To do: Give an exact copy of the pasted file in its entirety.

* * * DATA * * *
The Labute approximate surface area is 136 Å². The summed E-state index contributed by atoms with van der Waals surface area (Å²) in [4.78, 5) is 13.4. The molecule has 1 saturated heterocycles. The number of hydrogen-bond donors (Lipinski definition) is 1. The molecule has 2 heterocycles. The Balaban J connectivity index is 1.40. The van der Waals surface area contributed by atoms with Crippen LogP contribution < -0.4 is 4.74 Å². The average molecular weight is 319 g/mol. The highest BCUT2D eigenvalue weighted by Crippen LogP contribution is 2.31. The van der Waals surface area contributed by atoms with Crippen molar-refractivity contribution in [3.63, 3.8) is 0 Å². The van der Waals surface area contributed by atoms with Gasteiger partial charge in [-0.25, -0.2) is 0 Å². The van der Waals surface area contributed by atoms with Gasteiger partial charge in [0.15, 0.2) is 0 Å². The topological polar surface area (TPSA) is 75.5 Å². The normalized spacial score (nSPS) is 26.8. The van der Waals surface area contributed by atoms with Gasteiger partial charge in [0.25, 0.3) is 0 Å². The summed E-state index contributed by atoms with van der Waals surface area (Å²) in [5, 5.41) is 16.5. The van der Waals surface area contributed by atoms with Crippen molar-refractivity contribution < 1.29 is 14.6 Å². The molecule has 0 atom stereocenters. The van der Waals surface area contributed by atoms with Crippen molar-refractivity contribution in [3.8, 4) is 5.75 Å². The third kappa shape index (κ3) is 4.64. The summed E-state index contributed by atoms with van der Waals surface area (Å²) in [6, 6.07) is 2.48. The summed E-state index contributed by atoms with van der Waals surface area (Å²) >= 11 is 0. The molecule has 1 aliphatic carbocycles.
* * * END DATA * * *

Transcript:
The Labute approximate surface area is 136 Å². The summed E-state index contributed by atoms with van der Waals surface area (Å²) in [4.78, 5) is 13.4. The molecule has 1 saturated heterocycles. The number of hydrogen-bond donors (Lipinski definition) is 1. The molecule has 2 heterocycles. The Balaban J connectivity index is 1.40. The van der Waals surface area contributed by atoms with Crippen LogP contribution < -0.4 is 4.74 Å². The average molecular weight is 319 g/mol. The highest BCUT2D eigenvalue weighted by Crippen LogP contribution is 2.31. The van der Waals surface area contributed by atoms with Crippen molar-refractivity contribution in [3.63, 3.8) is 0 Å². The van der Waals surface area contributed by atoms with Gasteiger partial charge in [-0.25, -0.2) is 0 Å². The van der Waals surface area contributed by atoms with Gasteiger partial charge in [0.15, 0.2) is 0 Å². The topological polar surface area (TPSA) is 75.5 Å². The normalized spacial score (nSPS) is 26.8. The van der Waals surface area contributed by atoms with Gasteiger partial charge in [0.25, 0.3) is 0 Å². The summed E-state index contributed by atoms with van der Waals surface area (Å²) in [5, 5.41) is 16.5. The van der Waals surface area contributed by atoms with Crippen molar-refractivity contribution < 1.29 is 14.6 Å². The molecule has 0 atom stereocenters. The van der Waals surface area contributed by atoms with Crippen molar-refractivity contribution in [3.8, 4) is 5.75 Å². The third kappa shape index (κ3) is 4.64. The summed E-state index contributed by atoms with van der Waals surface area (Å²) in [6, 6.07) is 2.48. The summed E-state index contributed by atoms with van der Waals surface area (Å²) >= 11 is 0. The molecule has 1 aliphatic carbocycles.